But my cry in the air had made its way up river. Through the forest my mother came wending, the look of fear on her young face, and there she found me, drifting in a foot of water like a paralyzed floaty thing. She scurried to the river’s edge and helped me stand. She held my arm as, sobbing, I retrieved my fishing pole from the below the water’s surface.

Back at camp I lay trembling in the tent, naked and terrified and ashamed, stunned by God’s audacity. I shivered on the floor of the tent, wrapped in a bath towel, with no dignity remaining.

“He almost drowned,” my mother said.

“Probably he didn’t,” my father said, and looked in on me with a soft humor in his eyes. “You all right, tiger?” he asked. I supposed I was even though I wasn’t sure. I spent the rest of the weekend close to camp, and God and I did not talk for the rest of the trip.

I never did catch that fish. Never returned to that spot again. I wouldn’t call it “the one that got away” because I doubt that Devilfish was half as big as it was clever. It swallowed me, though, or part of me. My pride most likely. But I got a story in exchange, and one I’ll never forget. For a writer there’s no better catch than that.

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Why Writing Banned Books Should Be Our Goal

pic1It is my sincere desire to write a “banned book.”

This isn’t about sex and drugs, violence, and other taboos of our social conscience. I don’t wish to write a book that’s going to be controversial just because it’s stocked with profanity and behavioral license – everyone does that, and frankly it’s cliché. My idea is to tell stories that contain ideas that are shocking, original, unnerving and uncomfortable, regardless of any depictions of sex and violence and the romantic notion that self-destruction is a desirable outcome. We all seek original ideas, but centering our stories on self-abuse and perversion isn’t very original. There’s got to be something more, something that is controversial, maybe inflammatory, but is at the same time uncommon – and maybe just the thing that needs to be said.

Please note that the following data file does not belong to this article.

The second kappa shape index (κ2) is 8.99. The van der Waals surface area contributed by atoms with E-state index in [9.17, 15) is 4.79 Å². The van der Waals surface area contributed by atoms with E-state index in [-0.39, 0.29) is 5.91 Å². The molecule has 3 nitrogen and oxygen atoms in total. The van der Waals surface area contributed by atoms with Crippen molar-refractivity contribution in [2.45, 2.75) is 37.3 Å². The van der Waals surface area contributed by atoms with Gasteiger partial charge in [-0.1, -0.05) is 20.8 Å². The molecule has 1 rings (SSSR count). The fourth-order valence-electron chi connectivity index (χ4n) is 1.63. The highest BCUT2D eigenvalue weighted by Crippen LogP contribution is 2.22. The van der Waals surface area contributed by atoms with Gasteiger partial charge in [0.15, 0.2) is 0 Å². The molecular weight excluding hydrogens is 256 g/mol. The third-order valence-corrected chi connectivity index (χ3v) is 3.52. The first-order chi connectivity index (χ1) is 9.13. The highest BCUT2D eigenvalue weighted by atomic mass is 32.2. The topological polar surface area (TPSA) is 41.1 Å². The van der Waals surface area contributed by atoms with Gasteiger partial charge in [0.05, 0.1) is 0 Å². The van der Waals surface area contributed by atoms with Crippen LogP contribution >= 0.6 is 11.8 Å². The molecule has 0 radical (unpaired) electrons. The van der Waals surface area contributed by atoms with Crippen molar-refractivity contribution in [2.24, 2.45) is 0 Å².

Stories are where our species discovers truths that are both individual and universal, and because of story we’re able to identify things about ourselves that raise our self-awareness and help us evolve as a species. Many great scientific and technological discoveries have been made through story, and it is therefore a guarded and oppressive psychology that seeks to ban these discoveries, denying that our minds go to the places they do, ask the questions they ask. We pretend to protect ourselves from ourselves by rejecting controversy and fringe ideas, failing to see that we should only fear the misuse of our ideas, and not the ideas themselves.

A banned book, by my definition, should be a book of fresh ideas, and it would be the great honor of every writer to write at least one work considered too shocking to print, too fringe to expose to the delicate sensibilities of our better nature. There’s no denying some responsibility in creating such a work – the writer is not encouraged to be crass or unsophisticated. A book of dangerous ideas should be created and treated with reverence, the ideas evaluated ultimately for their edifying characteristics and not their diminishing ones. As with great technologies of healing and social welfare, all things can be used for war – but war for the sake of war is a sin against us all.